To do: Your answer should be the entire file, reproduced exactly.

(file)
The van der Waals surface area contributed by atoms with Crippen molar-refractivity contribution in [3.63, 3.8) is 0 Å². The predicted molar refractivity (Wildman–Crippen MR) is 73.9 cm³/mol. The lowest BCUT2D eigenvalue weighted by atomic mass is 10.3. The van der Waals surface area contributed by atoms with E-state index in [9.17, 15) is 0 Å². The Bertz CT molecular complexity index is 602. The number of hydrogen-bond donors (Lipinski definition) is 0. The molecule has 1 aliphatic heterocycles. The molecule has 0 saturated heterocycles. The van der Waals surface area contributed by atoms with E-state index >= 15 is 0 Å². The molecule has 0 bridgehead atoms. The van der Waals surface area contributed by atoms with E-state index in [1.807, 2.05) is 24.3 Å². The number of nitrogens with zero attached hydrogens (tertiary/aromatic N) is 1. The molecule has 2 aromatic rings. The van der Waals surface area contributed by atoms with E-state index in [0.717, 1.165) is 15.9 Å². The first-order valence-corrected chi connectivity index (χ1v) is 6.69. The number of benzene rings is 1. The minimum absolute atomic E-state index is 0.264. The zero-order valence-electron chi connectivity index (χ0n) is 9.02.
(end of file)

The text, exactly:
The van der Waals surface area contributed by atoms with Crippen molar-refractivity contribution in [3.63, 3.8) is 0 Å². The predicted molar refractivity (Wildman–Crippen MR) is 73.9 cm³/mol. The lowest BCUT2D eigenvalue weighted by atomic mass is 10.3. The van der Waals surface area contributed by atoms with E-state index in [9.17, 15) is 0 Å². The Bertz CT molecular complexity index is 602. The number of hydrogen-bond donors (Lipinski definition) is 0. The molecule has 1 aliphatic heterocycles. The molecule has 0 saturated heterocycles. The van der Waals surface area contributed by atoms with E-state index >= 15 is 0 Å². The molecule has 0 bridgehead atoms. The van der Waals surface area contributed by atoms with E-state index in [1.807, 2.05) is 24.3 Å². The number of nitrogens with zero attached hydrogens (tertiary/aromatic N) is 1. The molecule has 2 aromatic rings. The van der Waals surface area contributed by atoms with E-state index in [0.717, 1.165) is 15.9 Å². The first-order valence-corrected chi connectivity index (χ1v) is 6.69. The number of benzene rings is 1. The minimum absolute atomic E-state index is 0.264. The zero-order valence-electron chi connectivity index (χ0n) is 9.02.